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October 2014
The birth of insulation resistance testing

The birth of insulation resistance testing

01 October 2014

Nick Hilditch, editor, Electrical Tester

Heathrow insulation testing with a Megger MIT1020 insulation tester

Insulation testing, in all its many guises, is something that is almost taken for granted today, at least in everyday applications. But it wasn’t always so. Back in the early decades of the twentieth century, insulation testing was new technology and a lot of work was being done to try to understand how insulating materials behaved and how test results should be interpreted.

Evershed and Vignoles early insulation testerIt will be no surprise that one of the leading workers in this field was Sidney Evershed, the inventor of the Megger, which was the world’s first practical insulation tester. After years of painstaking research, Evershed presented some of his findings in an important paper that he read before the Institution of Electrical Engineers (the IEE, now the IET) in London on 27th November 1913.

His paper was no brief summary – with the appendices and discussion, it runs to 32 closely printed pages and contains 30 figures! Despite its age, the paper still makes interesting reading. On the very first page, for example, Evershed makes clear his disdain for flash testing with a footnote that reads “The flash test as applied to some costly piece of electrical apparatus must have been inspired originally by something akin to the heroism of the savage.”

The paper also makes clear the deficiencies of the insulating materials that were in common use in the early years of the last century. In the introductory part of the paper, Evershed provides some test results for “lighting circuits” – no further details are specified, but this could easily have been a domestic lighting installation.

These results (see Figure 1) show that on a dry day, the insulation resistance of the installation when tested at 500 V was almost exactly 1 MΩ. This in itself is worrying enough, but on a wet day the tester couldn’t deliver enough current to raise the output voltage above 200 V and the insulation resistance had fallen to a truly alarming value of just under 400 kΩ! Maybe in that era there was something to be said for gas lighting, after all.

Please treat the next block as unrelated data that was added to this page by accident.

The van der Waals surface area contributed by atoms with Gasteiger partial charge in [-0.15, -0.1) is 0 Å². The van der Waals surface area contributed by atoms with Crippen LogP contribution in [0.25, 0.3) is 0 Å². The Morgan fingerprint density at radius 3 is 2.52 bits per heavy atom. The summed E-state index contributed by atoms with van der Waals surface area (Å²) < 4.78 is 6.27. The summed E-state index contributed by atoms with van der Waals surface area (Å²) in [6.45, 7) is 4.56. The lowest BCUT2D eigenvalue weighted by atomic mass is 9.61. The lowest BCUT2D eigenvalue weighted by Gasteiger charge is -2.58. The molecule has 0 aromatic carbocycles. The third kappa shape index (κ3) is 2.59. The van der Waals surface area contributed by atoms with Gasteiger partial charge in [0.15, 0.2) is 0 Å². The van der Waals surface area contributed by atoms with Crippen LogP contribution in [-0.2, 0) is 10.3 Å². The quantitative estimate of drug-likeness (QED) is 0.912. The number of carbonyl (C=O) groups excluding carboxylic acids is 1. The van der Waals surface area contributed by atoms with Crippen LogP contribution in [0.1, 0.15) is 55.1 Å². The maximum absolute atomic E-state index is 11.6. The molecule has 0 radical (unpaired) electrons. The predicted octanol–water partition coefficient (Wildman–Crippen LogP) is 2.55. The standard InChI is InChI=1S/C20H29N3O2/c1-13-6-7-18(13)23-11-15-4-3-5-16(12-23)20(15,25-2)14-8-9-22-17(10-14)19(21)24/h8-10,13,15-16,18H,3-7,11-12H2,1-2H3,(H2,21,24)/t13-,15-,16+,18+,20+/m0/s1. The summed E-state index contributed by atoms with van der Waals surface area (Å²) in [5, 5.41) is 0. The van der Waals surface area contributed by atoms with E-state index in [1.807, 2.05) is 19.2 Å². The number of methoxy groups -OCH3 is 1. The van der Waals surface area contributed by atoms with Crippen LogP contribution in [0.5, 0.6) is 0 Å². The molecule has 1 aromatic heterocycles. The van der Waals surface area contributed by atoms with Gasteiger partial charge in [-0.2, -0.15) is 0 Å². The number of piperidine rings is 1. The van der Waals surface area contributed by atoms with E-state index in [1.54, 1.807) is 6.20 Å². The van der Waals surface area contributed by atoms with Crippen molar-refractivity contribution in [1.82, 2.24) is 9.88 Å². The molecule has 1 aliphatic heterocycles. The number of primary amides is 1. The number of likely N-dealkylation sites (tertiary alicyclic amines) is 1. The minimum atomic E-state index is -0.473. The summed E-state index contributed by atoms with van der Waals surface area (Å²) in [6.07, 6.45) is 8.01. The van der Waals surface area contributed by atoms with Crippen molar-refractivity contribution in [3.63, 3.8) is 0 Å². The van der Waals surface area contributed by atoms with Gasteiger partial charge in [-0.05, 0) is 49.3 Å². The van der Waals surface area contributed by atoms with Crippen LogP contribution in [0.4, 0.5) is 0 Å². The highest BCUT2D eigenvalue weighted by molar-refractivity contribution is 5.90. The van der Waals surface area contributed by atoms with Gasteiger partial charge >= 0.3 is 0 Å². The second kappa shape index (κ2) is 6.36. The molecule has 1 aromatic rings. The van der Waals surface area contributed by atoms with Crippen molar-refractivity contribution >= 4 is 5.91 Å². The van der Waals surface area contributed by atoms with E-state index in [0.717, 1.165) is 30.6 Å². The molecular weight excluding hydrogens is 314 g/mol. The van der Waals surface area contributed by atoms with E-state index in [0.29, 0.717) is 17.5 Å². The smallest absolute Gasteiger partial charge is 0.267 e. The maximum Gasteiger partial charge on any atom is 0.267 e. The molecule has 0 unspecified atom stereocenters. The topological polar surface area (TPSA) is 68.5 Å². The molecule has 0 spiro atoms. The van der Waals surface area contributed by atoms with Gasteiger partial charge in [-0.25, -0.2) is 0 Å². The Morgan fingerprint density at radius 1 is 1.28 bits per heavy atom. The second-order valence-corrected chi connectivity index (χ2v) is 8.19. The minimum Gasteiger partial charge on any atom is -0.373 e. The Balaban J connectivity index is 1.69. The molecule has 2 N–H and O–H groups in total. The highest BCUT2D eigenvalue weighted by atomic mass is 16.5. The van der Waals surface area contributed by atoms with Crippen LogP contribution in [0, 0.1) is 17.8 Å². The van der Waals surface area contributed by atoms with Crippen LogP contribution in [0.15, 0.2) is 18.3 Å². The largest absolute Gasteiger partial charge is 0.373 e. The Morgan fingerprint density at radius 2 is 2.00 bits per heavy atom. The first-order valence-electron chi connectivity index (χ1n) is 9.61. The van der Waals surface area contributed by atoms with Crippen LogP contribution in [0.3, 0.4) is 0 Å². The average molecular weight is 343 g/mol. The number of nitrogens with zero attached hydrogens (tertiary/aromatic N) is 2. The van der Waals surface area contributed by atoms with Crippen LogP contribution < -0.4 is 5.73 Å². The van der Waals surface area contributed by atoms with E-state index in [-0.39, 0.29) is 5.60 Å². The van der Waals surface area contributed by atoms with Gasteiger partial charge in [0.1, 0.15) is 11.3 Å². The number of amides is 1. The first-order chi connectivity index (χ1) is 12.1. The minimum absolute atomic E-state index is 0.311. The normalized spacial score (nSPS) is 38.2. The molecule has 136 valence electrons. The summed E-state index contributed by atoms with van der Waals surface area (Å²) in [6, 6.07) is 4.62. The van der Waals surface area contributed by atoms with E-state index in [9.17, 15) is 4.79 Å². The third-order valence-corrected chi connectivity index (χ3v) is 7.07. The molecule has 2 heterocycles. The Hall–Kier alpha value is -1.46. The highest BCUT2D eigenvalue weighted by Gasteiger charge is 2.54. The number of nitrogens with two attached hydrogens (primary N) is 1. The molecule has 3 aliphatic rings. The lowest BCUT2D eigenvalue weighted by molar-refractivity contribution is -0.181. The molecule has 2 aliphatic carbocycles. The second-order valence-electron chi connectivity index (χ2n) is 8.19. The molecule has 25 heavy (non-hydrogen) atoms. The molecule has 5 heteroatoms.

In spite of the shockingly low resistance values obtained in this and other tests, the main thrust of Evershed’s argument throughout the paper is that the insulating materials themselves are almost perfect.

For example, when discussing a sample of micanite cloth – a material that was then widely used as an insulator for windings – which had been very thoroughly dried, he quotes an initial insulation resistance after drying of 1,300,000 MΩ (1.3 TΩ). After 24 hours of exposure to the air this had already fallen to 200,000 MΩ and after 90 days had dropped to 1,000 MΩ. That’s still not bad, but it does represent a decrease in resistance by a factor of 1,300!

As an aside, it’s interesting to note that more than a century ago, Evershed was already able to make measurements in the teraohm range, with test voltages of just 500 V. And he mentions the use of a guard wire. Teraohm measurements and guard terminals are clearly not just the province of modern instruments.

But if the insulators were almost perfect, why was the insulation resistance measured in practical situations often so low? Evershed’s conclusion was that moisture was the culprit. When carrying out an insulation test, he concluded, it was the resistance of the moisture on and in the test object that was being measured – the intrinsic resistance of the insulator itself made no significant contribution to the results obtained.

To support this conclusion, he carried out tests on a wide range of materials from drawing paper to engine oil and demonstrated that, in every case, if the materials were well dried, they exhibited very high insulation resistance and obeyed Ohm’s law, showing little variation in resistance with applied voltage. If even the slightest trace of moisture was introduced, however, the insulation resistance dropped dramatically and became non-ohmic, falling as the test voltage increased.

There’s much more of interest in this seminal paper and we may well revisit it in future issues of Electrical Tester. In the meantime, let’s finish with another perhaps unintentionally amusing comment from Evershed. Speaking of his attempts to devise a formula describing how the measured resistance of a damp insulator varies with the applied voltage, he notes that “nature generally declines the Procrustean bed of formula”. So much more interesting, I think you’ll agree, than simply admitting he couldn’t quite get it right!

Tags: evershed, insulation, MIT1020, resistance, testing, vignoles